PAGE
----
Solar Powered Amateur Radio Station

My home Ham station is inexpensive and it runs independently of the power grid.

There are four main parts of the setup.


Part 1. The solar panel

This panel is rated for about 14-18V open circuit, and is designed to charge typical lead-acid 12V batteries. Maximum power output in full sun is 15W. It is reasonably weatherproof.

15W Solar Panel



Part 2. The power station

DC Power from the solar panel travels into a charge controller, which charges the battery in the power station. The charge controller (small yellow box) prevents overcharging of the battery. The battery inside the power station is a sealed lead-acid type, rated for 12V at 12 Amp-Hours. Also visible in the picture is a smaller backup battery, a smaller solar panel (upside down), and a small inverter, which allows me limited AC power if necessary.

Battery Power Station



Part 3. The radio

My primary radio is an Icom IC-703 Plus, which is wired directly to the 12V power station. This radio can receive signals from 30KHz up to 60MHz, including all of the HF ham bands and commercial shortwave bands. It can transmit with 10W output (voice, Morse code, or digital data) on all the HF bands and the 6-meter band (50-54MHz). These bands are suitable for communication over long distances, which will vary based on atmospheric conditions. From here in North Georgia, I have made many contacts with other hams as far away as California and Canada. Also in the picture, I have a handheld radio, a Yaesu VX-7R. The VX-7R can receive from 500KHz up to 999MHz, and can transmit on the 6-meter, 2-meter, 1.25-meter, and 70-centimeter ham bands (FM only). Visible in the background is a graphical band plan, which shows the frequencies for each band and the limitations on each for things like license class, power output, etc.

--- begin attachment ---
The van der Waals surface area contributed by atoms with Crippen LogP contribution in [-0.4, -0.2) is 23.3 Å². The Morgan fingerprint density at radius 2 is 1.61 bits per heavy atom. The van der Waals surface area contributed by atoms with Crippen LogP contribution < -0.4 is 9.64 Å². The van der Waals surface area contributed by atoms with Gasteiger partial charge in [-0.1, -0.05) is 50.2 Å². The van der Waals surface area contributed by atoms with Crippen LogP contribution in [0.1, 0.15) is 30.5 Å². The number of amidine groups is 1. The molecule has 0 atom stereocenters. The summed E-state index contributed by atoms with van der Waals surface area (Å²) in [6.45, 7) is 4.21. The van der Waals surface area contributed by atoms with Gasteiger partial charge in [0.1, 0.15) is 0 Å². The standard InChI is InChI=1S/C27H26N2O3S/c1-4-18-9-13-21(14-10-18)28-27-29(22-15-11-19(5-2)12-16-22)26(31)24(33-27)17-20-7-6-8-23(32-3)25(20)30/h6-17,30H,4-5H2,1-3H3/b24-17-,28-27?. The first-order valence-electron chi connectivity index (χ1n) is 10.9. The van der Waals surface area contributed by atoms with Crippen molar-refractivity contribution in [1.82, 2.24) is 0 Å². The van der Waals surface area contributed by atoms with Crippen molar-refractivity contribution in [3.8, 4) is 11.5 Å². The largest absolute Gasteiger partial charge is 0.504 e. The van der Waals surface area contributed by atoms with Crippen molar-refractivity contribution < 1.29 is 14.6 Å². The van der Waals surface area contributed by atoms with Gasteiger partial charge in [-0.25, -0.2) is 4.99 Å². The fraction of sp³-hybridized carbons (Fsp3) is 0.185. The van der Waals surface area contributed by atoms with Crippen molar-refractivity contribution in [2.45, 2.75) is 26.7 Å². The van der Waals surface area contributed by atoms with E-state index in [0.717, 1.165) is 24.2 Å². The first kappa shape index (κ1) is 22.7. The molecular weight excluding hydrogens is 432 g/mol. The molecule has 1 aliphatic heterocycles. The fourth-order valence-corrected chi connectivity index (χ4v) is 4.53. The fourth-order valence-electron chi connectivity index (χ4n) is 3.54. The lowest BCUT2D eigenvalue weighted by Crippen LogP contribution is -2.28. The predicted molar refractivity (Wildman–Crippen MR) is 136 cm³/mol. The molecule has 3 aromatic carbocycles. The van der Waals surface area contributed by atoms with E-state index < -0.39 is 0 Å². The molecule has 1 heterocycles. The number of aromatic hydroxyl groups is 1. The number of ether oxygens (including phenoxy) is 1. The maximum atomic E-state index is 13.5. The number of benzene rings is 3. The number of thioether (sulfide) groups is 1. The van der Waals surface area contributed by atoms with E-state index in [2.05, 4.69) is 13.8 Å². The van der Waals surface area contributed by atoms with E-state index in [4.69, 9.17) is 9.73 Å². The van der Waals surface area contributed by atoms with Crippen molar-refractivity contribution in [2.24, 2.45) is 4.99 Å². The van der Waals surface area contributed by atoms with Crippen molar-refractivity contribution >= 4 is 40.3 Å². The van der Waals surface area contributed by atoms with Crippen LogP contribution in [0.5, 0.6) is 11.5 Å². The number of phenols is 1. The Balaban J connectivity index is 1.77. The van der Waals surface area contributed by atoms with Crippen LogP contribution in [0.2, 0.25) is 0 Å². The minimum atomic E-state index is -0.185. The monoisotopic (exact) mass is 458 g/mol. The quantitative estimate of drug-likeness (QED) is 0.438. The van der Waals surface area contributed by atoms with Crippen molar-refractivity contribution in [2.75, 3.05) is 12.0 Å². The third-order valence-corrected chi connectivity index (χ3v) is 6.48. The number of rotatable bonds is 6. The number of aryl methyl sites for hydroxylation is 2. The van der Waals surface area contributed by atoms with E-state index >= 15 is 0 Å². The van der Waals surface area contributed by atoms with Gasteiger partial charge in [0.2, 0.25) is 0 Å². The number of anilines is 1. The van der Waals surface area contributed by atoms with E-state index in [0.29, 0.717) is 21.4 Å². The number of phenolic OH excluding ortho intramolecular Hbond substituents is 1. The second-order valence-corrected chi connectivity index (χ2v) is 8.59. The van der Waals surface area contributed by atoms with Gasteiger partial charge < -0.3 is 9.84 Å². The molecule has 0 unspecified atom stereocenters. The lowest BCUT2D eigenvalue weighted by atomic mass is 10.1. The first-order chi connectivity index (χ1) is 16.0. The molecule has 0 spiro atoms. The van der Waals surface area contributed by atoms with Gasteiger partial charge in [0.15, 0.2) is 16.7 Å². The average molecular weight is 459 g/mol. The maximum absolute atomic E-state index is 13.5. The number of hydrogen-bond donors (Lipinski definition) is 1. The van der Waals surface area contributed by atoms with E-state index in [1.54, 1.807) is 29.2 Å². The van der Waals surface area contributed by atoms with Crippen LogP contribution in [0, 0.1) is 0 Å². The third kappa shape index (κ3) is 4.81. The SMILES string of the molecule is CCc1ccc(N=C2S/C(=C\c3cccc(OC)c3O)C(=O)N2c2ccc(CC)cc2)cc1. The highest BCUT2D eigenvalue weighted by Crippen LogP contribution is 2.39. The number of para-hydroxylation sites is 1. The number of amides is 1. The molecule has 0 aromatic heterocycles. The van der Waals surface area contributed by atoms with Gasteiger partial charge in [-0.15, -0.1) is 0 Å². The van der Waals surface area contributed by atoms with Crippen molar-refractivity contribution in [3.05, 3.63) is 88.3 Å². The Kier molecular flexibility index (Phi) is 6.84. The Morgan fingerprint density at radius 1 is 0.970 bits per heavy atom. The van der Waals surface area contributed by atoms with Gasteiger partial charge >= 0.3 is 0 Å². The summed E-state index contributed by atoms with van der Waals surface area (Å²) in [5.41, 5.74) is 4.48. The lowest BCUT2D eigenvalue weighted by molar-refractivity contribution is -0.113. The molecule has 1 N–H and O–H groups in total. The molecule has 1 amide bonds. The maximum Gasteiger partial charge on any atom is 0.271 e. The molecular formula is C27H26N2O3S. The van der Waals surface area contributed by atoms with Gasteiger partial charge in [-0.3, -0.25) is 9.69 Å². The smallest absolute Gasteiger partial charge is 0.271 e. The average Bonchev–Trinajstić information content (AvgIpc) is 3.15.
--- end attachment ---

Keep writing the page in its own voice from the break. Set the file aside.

My Radios



Part 4. The antenna

The last component of the system is the antenna, which is every bit as important as the radio. This is a simple but decent quality dipole. It is about 75ft. long and works best on the 40-meter and 80-meter HF bands. I was only able to get it about 20ft. in the air, with the ends drooping lower and tied to trees. It would work better if I had it higher up.

The Antenna



So how much did this cost? The basic setup of the solar panel and charge controller, power station, IC-703 radio, and antenna was only about $1000. The VX-7R handheld was about $300. Ham radio doesn't have to be expensive.

Oh, you might hear me sometimes on 20, 40, or 80 meters; my call sign is N4IAN. How's that for a vanity call? ;) 73